A minor character near the end of Maria Semple’s 2012 novel Where’d You Go, Bernadette says that she’s “partial to weirdos, enigmas, and geniuses.” The same might be said of director Richard Linklater, whose breakout 1990 film Slacker certainly contained all three, and many of his subsequent films—from Dazed and Confused to Waking Life to School of Rock—center on quirky characters. His new adaptation of Semple’s bestseller, starring Cate Blanchett as quirky genius Bernadette Fox, is no exception, and it hits screens nationwide today.

Both the film and its source tell the story of Bernadette, her teenage daughter Balakrishna “Bee” Branch, and her husband, Elgin Branch, a robotics engineer at Microsoft—who’s also a genius. It’s told through a scattered mishmash of Bee’s narration, various characters’ emails, FBI reports, a magazine article, a TED Talk transcription, and on and on. Bernadette is an architect who’s most famous for a project called the 20 Mile House, an experimental project in which all the building materials were sourced with a 20-mile radius of the building itself. (For this, she got a MacArthur “Genius” Grant—there’s that word again.) After it was built and hailed as a work of… well, you know… it ended up being bought by a wealthy neighbor/enemy, who tore it down. Bernadette never got over this, and never designed another building; she and Elgin moved to Seattle, which she quickly grew to hate, and there, Bernadette had multiple miscarriages before having Bee, who was born with a defective heart. They all live in a crumbling old house, where she has an ongoing feud with another neighbor, Audrey Griffin. Her erratic behavior, which leads her to getting duped by an identity thief, results in Elgin staging an intervention. Bernadette escapes by secretly traveling to Antarctica—a trip that the family had previously planned; there, she becomes inspired again by a new architectural project. The family eventually reconciles—in a jarringly heartwarming fashion.

The book’s Bernadette is really quite horrible. She repeatedly complains about the inconvenient presence of “homeless bums” and other non-wealthy types who don’t measure up to her standards; in one revealing moment, she sneers in annoyance at a “Seattle-born secretary.” She mocks people in a restaurant—behind their backs, of course—for not knowing what mole is, and then mocks their tattoos, for good measure. Early on, after telling Bee that they must “bear witness” to people less fortunate than themselves, she switches off an NPR radio report about women being repeatedly raped by soldiers in the Congo, saying, “Holy Christ on a cross!...I draw the line at re-raping.” (Semple has Bee revisit the “re-raping” line a few paragraphs later; for some reason, the author thought it was worth repeating.) And through it all, it’s clear that the author intends readers to be on Bernadette’s side—or at least find her amusing. But, as Kirkus’ reviewer in 2012 sharply observed, “Bernadette may be brilliant and funny, but she is also mean-spirited and self-absorbed, with a definite case of entitlement that the author too frequently seems to share.”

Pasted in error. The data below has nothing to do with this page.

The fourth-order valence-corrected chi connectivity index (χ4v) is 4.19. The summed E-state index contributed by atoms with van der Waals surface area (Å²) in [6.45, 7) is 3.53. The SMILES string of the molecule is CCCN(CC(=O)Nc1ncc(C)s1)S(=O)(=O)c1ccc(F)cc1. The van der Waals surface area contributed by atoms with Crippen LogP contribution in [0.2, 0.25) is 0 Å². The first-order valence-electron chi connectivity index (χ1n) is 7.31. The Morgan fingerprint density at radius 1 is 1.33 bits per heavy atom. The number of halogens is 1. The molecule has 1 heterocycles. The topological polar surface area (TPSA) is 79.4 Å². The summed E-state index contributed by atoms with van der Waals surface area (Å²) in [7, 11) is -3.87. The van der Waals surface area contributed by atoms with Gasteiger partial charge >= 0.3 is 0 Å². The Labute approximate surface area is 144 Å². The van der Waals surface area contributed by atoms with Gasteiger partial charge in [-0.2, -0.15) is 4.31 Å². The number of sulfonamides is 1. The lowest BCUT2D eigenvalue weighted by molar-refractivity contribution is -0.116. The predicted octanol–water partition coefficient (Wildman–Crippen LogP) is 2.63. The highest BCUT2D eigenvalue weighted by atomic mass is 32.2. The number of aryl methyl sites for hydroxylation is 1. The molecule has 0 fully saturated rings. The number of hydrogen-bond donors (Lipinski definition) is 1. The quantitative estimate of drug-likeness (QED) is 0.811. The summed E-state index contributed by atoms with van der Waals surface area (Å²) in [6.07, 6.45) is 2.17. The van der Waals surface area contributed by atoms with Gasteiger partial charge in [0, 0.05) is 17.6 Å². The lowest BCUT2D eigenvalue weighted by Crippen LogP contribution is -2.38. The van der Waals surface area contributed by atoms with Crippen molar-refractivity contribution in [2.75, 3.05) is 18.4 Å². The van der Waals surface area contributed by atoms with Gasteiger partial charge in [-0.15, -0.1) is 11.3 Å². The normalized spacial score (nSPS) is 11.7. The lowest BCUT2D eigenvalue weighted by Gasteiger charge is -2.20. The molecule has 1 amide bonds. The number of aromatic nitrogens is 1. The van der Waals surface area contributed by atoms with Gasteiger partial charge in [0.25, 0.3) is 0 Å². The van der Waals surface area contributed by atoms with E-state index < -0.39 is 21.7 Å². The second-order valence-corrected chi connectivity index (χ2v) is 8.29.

The movie version of Bernadette is markedly less mean-spirited and self-absorbed, apparently in order to keep moviegoers from disgustedly fleeing the theater. It certainly doesn’t hurt that the enormously appealing Blanchett plays her with gusto, although the script sometimes forces her to dictate reams of text, taken nearly verbatim from Bernadette’s voluminous emails in Semple’s novel. Unfortunately, not even a multiple Oscar-winner can make dictation cinematic.

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Linklater and his co-screenwriters, Holly Gent and Vince Palmo, do their best to make other characters more appealing, as well. For instance, their version of Elgin, as played by Billy Crudup, apparently doesn’t have an affair with his administrative assistant (the “Seattle-born secretary” mentioned above). They also excise Audrey’s hypocritical religiosity. They even, oddly, make Bee healthier—not once, for example, is newcomer Emma Nelson required to cough up phlegm. One wonders if the filmmakers received a list of studio notes that boiled down to Can’t you make these people more pleasant?

Perhaps that’s what delayed the release of this movie, which was originally intended to open in May 2018, but was pushed no less than four times. The kinder, gentler result is still likely to appeal to fans of the novel, and hardcore Blanchett-ites certainly won’t be disappointed. But all the other weirdos, enigmas, and geniuses out there will likely find somewhere else to go.

David Rapp is the senior Indie editor.